Maltese Falcon, The (1941)
Release Date: October 18th, 1941 MPAA Rating: Not Rated
Director: John Huston Actors: Humphrey Bogart, Mary Astor, Gladys George, Peter Lorre, Sydney Greenstreet, Ward Bond
n 1539, a tribute was sent to Charles V of Spain. It was a golden falcon figurine encrusted with the rarest of jewels, later stolen by pirates and lost for centuries. In the present day in San Francisco, private investigator Samuel Spade (Humphrey Bogart) takes on a case from Mrs. Wonderly (Mary Astor), who claims that a bullying Englishman named Floyd Thursby is detaining her sister. Spade’s partner Miles Archer (Jerome Cowan) agrees to tail Thursby that night. When Miles is found dead, Wonderly can’t be reached at her hotel, and Thursby is discovered shot in the back four times, Spade realizes the whole scenario is a cover for something much more devious.
The sleuth doesn’t seem too broken up about the death of his partner, and it’s largely because Archer’s wife Iva (Gladys George) is in love with him. But Sam is too crafty to get attached to just any woman. The police think Thursby shot Archer and that Spade shot Thursby. And as the lone detective starts gathering clues, he discovers that Wonderly is really Brigid O’Shaughnessy – just one of her many falsities, though Spade claims he never believed her story anyway. This corresponds to the elusive motives, fake monikers, and constant lies shrouding every person Spade comes into contact with. He’s approached by a wispy-voiced little man by the name of Joel Cairo (Peter Lorre), who offers him $5000 for the recovery of a black bird statue, which Thursby was expected to possess and likely hid before he was knocked off. O’Shaughnessy is also after the falcon, as is another man, the rather large and aptly named Gutman (Sydney Greenstreet) – revealing a glimpse of the causative of multiple homicides.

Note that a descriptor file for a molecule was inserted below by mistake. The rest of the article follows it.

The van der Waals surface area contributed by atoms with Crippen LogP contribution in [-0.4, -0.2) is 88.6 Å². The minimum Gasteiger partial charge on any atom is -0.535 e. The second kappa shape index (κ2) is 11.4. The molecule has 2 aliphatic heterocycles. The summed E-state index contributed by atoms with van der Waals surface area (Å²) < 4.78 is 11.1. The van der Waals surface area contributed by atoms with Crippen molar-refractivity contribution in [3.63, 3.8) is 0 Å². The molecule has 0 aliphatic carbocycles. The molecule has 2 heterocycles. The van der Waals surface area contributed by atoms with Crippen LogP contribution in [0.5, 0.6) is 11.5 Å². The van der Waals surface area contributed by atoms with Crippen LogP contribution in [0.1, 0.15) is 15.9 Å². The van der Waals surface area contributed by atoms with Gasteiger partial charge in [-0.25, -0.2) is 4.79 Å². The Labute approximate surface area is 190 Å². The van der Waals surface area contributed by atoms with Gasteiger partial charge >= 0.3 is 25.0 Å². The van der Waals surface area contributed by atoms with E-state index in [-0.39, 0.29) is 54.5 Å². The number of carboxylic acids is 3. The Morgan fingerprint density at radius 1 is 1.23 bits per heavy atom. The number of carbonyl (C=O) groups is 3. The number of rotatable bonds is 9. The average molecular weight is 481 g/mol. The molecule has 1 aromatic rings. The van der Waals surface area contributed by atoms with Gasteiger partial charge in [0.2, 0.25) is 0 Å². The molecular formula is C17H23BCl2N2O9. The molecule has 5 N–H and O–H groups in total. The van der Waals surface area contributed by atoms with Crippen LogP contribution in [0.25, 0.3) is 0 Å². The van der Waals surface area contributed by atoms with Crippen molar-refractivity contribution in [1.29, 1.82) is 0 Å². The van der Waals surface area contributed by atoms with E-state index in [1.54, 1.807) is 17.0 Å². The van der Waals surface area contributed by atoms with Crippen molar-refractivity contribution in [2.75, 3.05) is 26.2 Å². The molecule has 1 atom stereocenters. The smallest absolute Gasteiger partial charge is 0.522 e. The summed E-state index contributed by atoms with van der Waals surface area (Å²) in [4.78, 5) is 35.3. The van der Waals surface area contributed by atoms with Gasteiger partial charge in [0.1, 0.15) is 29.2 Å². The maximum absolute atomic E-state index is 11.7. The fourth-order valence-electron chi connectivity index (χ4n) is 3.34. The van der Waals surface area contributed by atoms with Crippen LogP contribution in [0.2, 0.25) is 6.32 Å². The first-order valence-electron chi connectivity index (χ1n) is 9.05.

The dialogue is refreshingly unique, using hardboiled quips and deadpan sarcasm for humor, manipulation, and playing mind games. It’s a nonstop verbal joust between each of the severe, slippery characters, all of whom wear unyielding masks to conceal intentions. Paranoia, fear, and distrust cloud judgment and action – except when they concern Spade, who confidently proceeds with a closelipped master plan that is gradually revealed to the audience. Facts are either withheld or distorted, while wordy conversations are tossed about like gangster poetry. Sam always comes out on top, while cheap crooks are forced to swallow brazen insults.
“You always have a smooth explanation ready,” complains Cairo. Bogart has never been better than in his embodiment of gumshoe Spade, spouting wisecracks at a breakneck pace, in perfect design with quintessential film noir. Greenstreet is also hilariously striking, prattling on about the history of the falcon with distinctive relish. Lorre too is unforgettable, with his peculiar, fretful delivery; and Astor revels in a role in which every line obnubilates truths. The mystery of the statuette takes a backseat to the acting and amusement of the scripting, led by Bogart’s calculating assuredness, culminating in the realization that corruption, greed, and revenge trump any sort of loyalty – especially the romantic kind.
– Mike Massie